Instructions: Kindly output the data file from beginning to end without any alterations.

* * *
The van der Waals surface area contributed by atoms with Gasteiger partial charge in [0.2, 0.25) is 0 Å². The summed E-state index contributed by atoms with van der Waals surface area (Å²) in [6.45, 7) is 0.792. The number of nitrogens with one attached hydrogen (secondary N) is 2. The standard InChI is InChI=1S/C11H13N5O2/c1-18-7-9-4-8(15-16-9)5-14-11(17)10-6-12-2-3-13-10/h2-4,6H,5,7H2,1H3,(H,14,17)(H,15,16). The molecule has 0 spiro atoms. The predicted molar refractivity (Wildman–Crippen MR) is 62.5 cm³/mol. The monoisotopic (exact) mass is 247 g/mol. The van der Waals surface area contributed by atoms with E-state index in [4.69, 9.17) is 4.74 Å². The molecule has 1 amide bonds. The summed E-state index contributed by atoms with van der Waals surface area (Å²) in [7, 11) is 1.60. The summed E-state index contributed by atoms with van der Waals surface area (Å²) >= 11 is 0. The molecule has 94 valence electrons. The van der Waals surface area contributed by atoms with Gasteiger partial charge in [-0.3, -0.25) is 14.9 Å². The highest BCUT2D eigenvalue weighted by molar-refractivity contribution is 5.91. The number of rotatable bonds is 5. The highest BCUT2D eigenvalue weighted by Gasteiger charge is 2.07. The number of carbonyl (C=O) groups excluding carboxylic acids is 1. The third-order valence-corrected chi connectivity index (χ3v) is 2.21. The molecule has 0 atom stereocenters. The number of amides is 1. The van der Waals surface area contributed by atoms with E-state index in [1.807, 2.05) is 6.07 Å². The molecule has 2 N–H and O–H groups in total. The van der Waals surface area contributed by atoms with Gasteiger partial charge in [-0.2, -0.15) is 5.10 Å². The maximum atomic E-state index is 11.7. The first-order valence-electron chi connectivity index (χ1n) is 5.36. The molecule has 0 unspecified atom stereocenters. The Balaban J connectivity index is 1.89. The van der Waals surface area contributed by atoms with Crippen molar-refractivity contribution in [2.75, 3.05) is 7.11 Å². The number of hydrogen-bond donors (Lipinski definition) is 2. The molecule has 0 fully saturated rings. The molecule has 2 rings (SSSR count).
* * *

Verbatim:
The van der Waals surface area contributed by atoms with Gasteiger partial charge in [0.2, 0.25) is 0 Å². The summed E-state index contributed by atoms with van der Waals surface area (Å²) in [6.45, 7) is 0.792. The number of nitrogens with one attached hydrogen (secondary N) is 2. The standard InChI is InChI=1S/C11H13N5O2/c1-18-7-9-4-8(15-16-9)5-14-11(17)10-6-12-2-3-13-10/h2-4,6H,5,7H2,1H3,(H,14,17)(H,15,16). The molecule has 0 spiro atoms. The predicted molar refractivity (Wildman–Crippen MR) is 62.5 cm³/mol. The monoisotopic (exact) mass is 247 g/mol. The van der Waals surface area contributed by atoms with E-state index in [4.69, 9.17) is 4.74 Å². The molecule has 1 amide bonds. The summed E-state index contributed by atoms with van der Waals surface area (Å²) in [7, 11) is 1.60. The summed E-state index contributed by atoms with van der Waals surface area (Å²) >= 11 is 0. The molecule has 94 valence electrons. The van der Waals surface area contributed by atoms with Gasteiger partial charge in [-0.3, -0.25) is 14.9 Å². The highest BCUT2D eigenvalue weighted by molar-refractivity contribution is 5.91. The number of rotatable bonds is 5. The highest BCUT2D eigenvalue weighted by Gasteiger charge is 2.07. The number of carbonyl (C=O) groups excluding carboxylic acids is 1. The third-order valence-corrected chi connectivity index (χ3v) is 2.21. The molecule has 0 atom stereocenters. The number of amides is 1. The van der Waals surface area contributed by atoms with E-state index in [1.807, 2.05) is 6.07 Å². The molecule has 2 N–H and O–H groups in total. The van der Waals surface area contributed by atoms with Gasteiger partial charge in [-0.2, -0.15) is 5.10 Å². The maximum atomic E-state index is 11.7. The first-order valence-electron chi connectivity index (χ1n) is 5.36. The molecule has 0 unspecified atom stereocenters. The Balaban J connectivity index is 1.89. The van der Waals surface area contributed by atoms with Crippen molar-refractivity contribution in [2.75, 3.05) is 7.11 Å². The number of hydrogen-bond donors (Lipinski definition) is 2. The molecule has 0 fully saturated rings. The molecule has 2 rings (SSSR count).